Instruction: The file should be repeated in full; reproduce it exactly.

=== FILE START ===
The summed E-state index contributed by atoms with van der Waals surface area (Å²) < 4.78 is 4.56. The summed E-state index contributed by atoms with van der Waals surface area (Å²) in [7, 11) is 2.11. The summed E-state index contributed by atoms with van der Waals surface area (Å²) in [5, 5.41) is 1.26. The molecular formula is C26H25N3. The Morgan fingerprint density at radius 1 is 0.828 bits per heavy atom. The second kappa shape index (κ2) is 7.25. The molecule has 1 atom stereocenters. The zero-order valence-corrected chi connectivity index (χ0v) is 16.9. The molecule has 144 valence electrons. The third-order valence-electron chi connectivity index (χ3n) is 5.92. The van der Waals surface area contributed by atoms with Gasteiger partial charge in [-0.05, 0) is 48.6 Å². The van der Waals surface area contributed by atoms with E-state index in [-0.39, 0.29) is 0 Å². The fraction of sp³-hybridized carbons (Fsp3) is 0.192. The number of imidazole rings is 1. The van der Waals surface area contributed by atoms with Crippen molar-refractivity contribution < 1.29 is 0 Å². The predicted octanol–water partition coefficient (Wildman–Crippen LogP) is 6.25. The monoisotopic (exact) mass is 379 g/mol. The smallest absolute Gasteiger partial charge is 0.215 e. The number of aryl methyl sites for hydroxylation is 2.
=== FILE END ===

The summed E-state index contributed by atoms with van der Waals surface area (Å²) < 4.78 is 4.56. The summed E-state index contributed by atoms with van der Waals surface area (Å²) in [7, 11) is 2.11. The summed E-state index contributed by atoms with van der Waals surface area (Å²) in [5, 5.41) is 1.26. The molecular formula is C26H25N3. The Morgan fingerprint density at radius 1 is 0.828 bits per heavy atom. The second kappa shape index (κ2) is 7.25. The molecule has 1 atom stereocenters. The zero-order valence-corrected chi connectivity index (χ0v) is 16.9. The molecule has 144 valence electrons. The third-order valence-electron chi connectivity index (χ3n) is 5.92. The van der Waals surface area contributed by atoms with Gasteiger partial charge in [-0.05, 0) is 48.6 Å². The van der Waals surface area contributed by atoms with E-state index in [-0.39, 0.29) is 0 Å². The fraction of sp³-hybridized carbons (Fsp3) is 0.192. The number of imidazole rings is 1. The van der Waals surface area contributed by atoms with Crippen molar-refractivity contribution < 1.29 is 0 Å². The predicted octanol–water partition coefficient (Wildman–Crippen LogP) is 6.25. The monoisotopic (exact) mass is 379 g/mol. The smallest absolute Gasteiger partial charge is 0.215 e. The number of aryl methyl sites for hydroxylation is 2.